Around this time last year, I was in Bozeman, MT, and a friend of mine invited me to go skiing with him. Most normally functioning people who grew up skiing in NH would probably have jumped at the opportunity to have a sweet ski day with a buddy, but my reaction was simply horror. I hadn’t alpine skied in probably 10 years, and I knew for sure he would out ski me at every turn, leaving me to plod awkwardly along the overly difficult terrain (you mean you want me to ski around all those bumps on this purely vertical hill? HA! Calm down, I can’t fly) and hopefully not fall to my death.
I grew up skiing at Tenney Mountain, fifteen minutes from my house in Plymouth, NH. My mother diligently taught me herself. Not once was I foisted into ski school so she could go ski on her own. However, by age nine or ten, by virtue of wanting to keep up with my older sister, I spent more time skiing straight down hill than receiving any coaching on my ski technique. The last time I really did any significant skiing was when I was probably fifteen. By then, I had made the switch to Nordic skiing. All my friends were on the high school team, my parents had gotten me all the gear I would need to race, and I loved the simplicity of just going out into the woods away from the crowds and corporations of ski resorts.
Then I started climbing, and the more I started to climb, the more I desired to become an all-around alpine/mountain athlete. Skiing plays a large and important role in the alpine sports repertoire; backcountry skiing, to be specific. When I discovered backcountry, I couldn’t believe how perfect a combination of the various parts of Nordic and Alpine skiing it was. Away from resorts? Check. Out in the wilderness? Check. Light equipment? Check. Still get to rip down hill at top speed? Check.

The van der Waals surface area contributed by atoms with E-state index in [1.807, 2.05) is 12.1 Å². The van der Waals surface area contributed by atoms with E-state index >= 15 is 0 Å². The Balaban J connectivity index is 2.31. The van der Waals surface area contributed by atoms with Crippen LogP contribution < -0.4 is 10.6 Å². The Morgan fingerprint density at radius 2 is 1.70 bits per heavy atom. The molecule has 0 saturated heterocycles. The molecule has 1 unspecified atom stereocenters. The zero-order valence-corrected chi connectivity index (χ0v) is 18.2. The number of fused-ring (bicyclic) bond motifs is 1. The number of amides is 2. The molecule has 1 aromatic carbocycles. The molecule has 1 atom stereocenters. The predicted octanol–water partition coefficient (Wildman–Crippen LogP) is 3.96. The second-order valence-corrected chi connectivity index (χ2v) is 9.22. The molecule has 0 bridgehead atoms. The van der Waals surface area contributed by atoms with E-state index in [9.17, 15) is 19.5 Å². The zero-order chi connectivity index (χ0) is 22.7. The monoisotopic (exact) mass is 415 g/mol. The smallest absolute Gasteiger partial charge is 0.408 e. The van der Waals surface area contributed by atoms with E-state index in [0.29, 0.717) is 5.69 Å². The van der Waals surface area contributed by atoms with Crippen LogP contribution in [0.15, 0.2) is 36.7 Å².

Thus, when it came time to find work this winter, I decided on teaching skiing (among other things). I figured there would be no better way to improve my skiing then the jump right back in and just start teaching it. Backcountry is also, unfortunately, a much more complicated form of alpine skiing than resort skiing, involving a special set up, avalanche knowledge, and the time and energy to get pretty far away and high up, so I decided to stick to the straight forward chairlift style this year.
Having needed to basically rebuild my relationship with skiing from one full of frustration and stress to one of joy and fun, I had to be careful about what I did with whom. I got the opportunity to go to Copper Mountain with a buddy of mine, and despite the four hours of traffic that kept us from skiing until 11:00 am, we had probably one of the most ideal days possible.
The snow was soft and pretty fresh, the temperature was in the high twenties, the sun was out and the air was still. Copper is an enormous mountain resort, encompassing three “bowls” (open, concave sections of treeless land on the top of the mountain) on one side, and another bowl on the backside in addition to all the cut and groomed trails on the bottom of the mountain. The views are spectacular from the top, and there was so much to explore, we never ran out of new runs to do.
Wait. Skiing is….fun?
What a revolutionary thought. All these people spend all this time, money, and energy on this sport of being brought up a mountain and then sliding down it again because it’s enjoyable? You get to feel like you’re flying, be outside, exercise and have great talks with your friends on the chairlifts? That sounds amazing! I think I’m starting to understand why skiing is such a huge industry. We want to have fun.
While I’m still a long way off from being a backcountry skier and “earning my turns” (not to mention using human energy instead of fossil fuel energy to get up the mountain) I’ve come a long way during this winter in cultivating a better understanding of skiing as a sport, and that, at least is a first step.
Many thanks to all the friends, teachers, parents and (the one) sister for teaching me, supporting me, and helping me appreciate this sport.